I fear for my country and even for my world.  The populist movement seems to be taking over everywhere and yet, I am confident that it is still only a small (although seemingly very powerful) minority who support the racist, xenophobic, sexist and homophobic ideologies that are on the rise.  We need to work toward dis-empowering them and we can’t do that with hate speech, violence and infighting.  We can only do that with unity.

Peace and love

Allena

Ten Commandments of Poly

The other day I was musing about the 10 Commandments (I know, a weird thing to “muse” about.  It was a weird day) and started thinking about other types of commandments and came up with the following.  I tried to stay as close to the original in concept as I could.  What do you all think?

  1. You shall not put anyone above yourself. No partner is better than you are.
  2. You shall not create false equivalencies between partners. Everyone is in your life for their own unique reason.
  3. You shall not curse or verbally abuse a partner.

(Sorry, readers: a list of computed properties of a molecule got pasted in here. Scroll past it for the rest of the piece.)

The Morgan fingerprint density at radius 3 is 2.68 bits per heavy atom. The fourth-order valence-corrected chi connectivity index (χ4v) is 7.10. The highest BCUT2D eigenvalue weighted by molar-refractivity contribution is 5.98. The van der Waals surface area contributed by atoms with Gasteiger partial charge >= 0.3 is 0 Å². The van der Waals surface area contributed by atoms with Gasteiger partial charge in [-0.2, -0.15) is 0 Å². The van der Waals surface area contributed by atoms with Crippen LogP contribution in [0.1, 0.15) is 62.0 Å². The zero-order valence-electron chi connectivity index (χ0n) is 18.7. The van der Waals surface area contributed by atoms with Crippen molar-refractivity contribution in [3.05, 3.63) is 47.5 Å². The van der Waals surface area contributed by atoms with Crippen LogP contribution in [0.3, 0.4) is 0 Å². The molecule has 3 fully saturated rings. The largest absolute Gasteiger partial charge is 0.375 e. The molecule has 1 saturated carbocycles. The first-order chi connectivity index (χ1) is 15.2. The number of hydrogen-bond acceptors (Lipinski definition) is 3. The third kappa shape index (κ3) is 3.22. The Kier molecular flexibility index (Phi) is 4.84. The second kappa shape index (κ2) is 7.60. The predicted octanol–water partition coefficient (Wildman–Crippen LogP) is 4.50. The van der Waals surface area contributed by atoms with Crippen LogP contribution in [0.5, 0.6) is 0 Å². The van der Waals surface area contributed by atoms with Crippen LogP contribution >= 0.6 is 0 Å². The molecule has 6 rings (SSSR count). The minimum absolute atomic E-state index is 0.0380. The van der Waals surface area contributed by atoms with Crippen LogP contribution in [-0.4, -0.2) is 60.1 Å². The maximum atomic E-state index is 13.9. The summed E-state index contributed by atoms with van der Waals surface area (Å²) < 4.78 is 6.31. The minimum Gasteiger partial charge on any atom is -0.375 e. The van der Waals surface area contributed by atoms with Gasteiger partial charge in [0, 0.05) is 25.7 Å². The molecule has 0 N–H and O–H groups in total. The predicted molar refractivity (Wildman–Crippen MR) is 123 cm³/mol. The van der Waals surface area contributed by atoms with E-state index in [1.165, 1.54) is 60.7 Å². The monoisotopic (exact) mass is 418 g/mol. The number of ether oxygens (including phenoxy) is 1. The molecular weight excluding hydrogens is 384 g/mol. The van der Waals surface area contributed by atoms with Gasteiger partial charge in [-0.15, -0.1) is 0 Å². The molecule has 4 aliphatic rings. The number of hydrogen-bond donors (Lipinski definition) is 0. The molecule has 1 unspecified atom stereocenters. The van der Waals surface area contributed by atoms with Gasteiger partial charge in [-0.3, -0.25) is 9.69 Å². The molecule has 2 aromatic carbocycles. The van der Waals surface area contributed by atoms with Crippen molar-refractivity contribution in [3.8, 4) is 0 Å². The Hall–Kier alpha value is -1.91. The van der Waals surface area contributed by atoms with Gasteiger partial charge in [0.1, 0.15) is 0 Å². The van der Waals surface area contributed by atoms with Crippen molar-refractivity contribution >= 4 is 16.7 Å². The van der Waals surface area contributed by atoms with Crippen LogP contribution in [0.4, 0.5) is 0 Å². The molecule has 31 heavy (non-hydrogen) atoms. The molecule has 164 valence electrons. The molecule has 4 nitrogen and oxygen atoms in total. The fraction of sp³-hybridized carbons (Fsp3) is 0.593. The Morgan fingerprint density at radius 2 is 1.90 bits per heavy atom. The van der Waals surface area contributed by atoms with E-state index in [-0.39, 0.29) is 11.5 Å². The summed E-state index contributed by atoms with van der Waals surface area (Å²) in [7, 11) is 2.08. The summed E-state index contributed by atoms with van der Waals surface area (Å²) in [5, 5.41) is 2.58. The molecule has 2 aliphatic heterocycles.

4. Keep the sanctity of all of your relationships at the top of your thoughts.
  5. Honor all of your relationships.
  6. Do not “kill off” or erase former partners. All partners were/are with you for a reason.
  7. Do not break agreements, for that is equivalent to cheating.
  8. Do not steal your partners’ agency. You cannot impose your morals on them.
  9. Do not lie to your partners; integrity is of utmost importance.
  10. Do not covet your partners other partners without first talking to that partner.

Sex Positive Now — The Book!

One of the books I’m currently writing is Sex Positive Now.  This is a collaborative effort with Jeremy Shub from Melbourne Australia.   We realized that there is no book out there about sex positive culture and we decided to rectify that by creating a book that encompasses as much of sex positivity as we can.   The areas we hope to cover will include the history of sex positive culture; sex negativity and shame; taboos such as sex work and porn; self-worth, health and emotions; pleasure, fun and joy; sex, intimacy and relationships of all kinds; kink and BDSM; sacred sexuality, tantra and religion; and our various sex positive communities.  We hope to answer the question: What happens if we live in a sex positive world (I’ll give you a hint—Freedom!)